Bibona was the smallest player on all of his teams growing up. As a freshman in high school, he stood just five feet tall and weighed ninety-five pounds. He didn’t elicit much attention, as he was not one to throw blazing fastballs past hitters or smash home runs from a young age. As an eight-year-old who loved pitching, he pestered his coach to let him pitch every game only to be repeatedly rebuffed. When he finally had his chance on the mound, he did well enough to earn a spot pitching every week. From there, Bibona made all-star teams, but didn’t garner significant playing time.
At private Santa Margarita High School in nearby Lake Forest, he had the fortune of a growth spurt, as well as playing alongside four teammates bound for Division I careers. They pushed each other, practicing at night after official practice, taking extra batting practice and hitting the weight room, addicted to doing whatever work was necessary to rise to the top of the game.
UC Irvine recruited Bibona as a two-way player to split time between the outfield and pitching, but a senior year injury to his non-throwing arm gave him pause. By the time he arrived at school, his right arm was better and he was hitting again, but the jump to a higher level of play led him to focus his efforts solely on pitching. Without the physical gifts of power to hit home runs out of college ballparks and speed to run the bases and patrol the outfield, Bibona saw it wise to focus his energy on pitching. While he was recruited by the Irvine coaches, he had to walk on to the program and earn his scholarship by proving himself as a freshman in 2007.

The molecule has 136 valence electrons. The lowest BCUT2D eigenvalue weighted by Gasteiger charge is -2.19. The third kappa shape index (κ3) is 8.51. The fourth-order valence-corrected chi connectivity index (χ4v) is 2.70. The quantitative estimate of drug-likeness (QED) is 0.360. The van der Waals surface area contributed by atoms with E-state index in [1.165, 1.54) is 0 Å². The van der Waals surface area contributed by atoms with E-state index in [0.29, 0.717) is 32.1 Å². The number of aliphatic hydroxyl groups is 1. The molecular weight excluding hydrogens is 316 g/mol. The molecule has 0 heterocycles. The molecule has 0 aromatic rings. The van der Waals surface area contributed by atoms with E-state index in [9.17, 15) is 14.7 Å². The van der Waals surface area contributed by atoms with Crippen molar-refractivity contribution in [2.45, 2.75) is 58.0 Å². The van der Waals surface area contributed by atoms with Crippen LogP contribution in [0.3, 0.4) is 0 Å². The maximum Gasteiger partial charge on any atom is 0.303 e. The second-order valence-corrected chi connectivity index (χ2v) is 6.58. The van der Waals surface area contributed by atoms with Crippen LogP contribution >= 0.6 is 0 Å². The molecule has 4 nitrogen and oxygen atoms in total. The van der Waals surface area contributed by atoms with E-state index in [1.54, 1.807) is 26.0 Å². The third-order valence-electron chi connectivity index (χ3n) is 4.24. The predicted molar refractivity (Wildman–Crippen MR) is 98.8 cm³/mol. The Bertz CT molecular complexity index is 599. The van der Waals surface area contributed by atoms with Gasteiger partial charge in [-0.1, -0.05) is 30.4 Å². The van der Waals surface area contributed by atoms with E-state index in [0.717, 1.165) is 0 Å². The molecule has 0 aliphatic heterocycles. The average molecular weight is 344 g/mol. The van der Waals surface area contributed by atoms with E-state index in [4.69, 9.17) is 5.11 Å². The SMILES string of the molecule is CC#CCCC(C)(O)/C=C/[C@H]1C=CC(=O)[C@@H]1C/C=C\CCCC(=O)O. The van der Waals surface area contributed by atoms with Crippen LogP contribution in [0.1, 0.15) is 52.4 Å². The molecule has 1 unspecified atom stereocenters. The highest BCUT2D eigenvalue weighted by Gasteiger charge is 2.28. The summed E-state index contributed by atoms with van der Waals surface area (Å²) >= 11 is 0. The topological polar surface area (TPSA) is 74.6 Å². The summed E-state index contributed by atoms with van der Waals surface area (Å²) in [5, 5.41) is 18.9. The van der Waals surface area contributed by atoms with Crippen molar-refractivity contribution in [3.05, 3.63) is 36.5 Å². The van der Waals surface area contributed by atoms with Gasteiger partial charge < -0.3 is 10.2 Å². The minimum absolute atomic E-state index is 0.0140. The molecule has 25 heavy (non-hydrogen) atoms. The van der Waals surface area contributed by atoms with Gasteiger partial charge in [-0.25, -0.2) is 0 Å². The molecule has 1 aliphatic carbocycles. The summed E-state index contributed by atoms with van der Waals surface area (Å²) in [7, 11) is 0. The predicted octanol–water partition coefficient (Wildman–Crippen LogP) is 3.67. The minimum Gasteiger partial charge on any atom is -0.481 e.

“Being a walk-on always made me want to get better,” he says. “I would look at touted guys and wonder ‘Why is he supposed to be so good? I’m better than him.’”
Bibona fought to prove to himself and everyone that he deserved the label and buzz given to top recruits. Being left-handed certainly helped. The world is predominated by righties, so increased competition demands they throw harder and simply be better. For the same reason, hitters don’t have the luxury of practicing against left-handed pitching, so lefties are a valuable commodity in the baseball world, proving to be more difficult for their opponents with perhaps less objective talent than their right-handed counterparts.
Bibona struggled his first season, despite holding his own in the preseason against teammates from a recruiting class that was one of the best in the nation and veterans that would lead the team to the cusp of a national championship. His successful, mature performances in fall intrasquad scrimmages translated into the coveted Saturday starter role once the season rolled around in February. During the season, important conference games are scheduled in series of three weekend games, with non-conference filler games left to Tuesdays.
The first Saturday start threw him right into the fire against a big name opponent: Cal, shorthand for Irvine’s big-brother UC branch in Berkeley. It was mind-boggling for Bibona to step up from high school competition to facing a school from the big-time Pac-10 conference whose football team he watched on Saturdays. He strayed from what made him successful in the fall. He tried to pitch beyond himself and struggled mightily, giving up four runs in the first inning and leaving the game early after surrendering a fifth score.
“It was one of the best things that could have happened to me,” he says.
Of course, he would have liked to do well, but making the roster for all the road trips and sitting in the dugout held its own value. Bibona was able to watch a lot of well-played baseball.
“I saw a lot of good pitchers and asked myself, ‘What’s the difference between them and me? What is making this guy successful and why wasn’t I successful?’”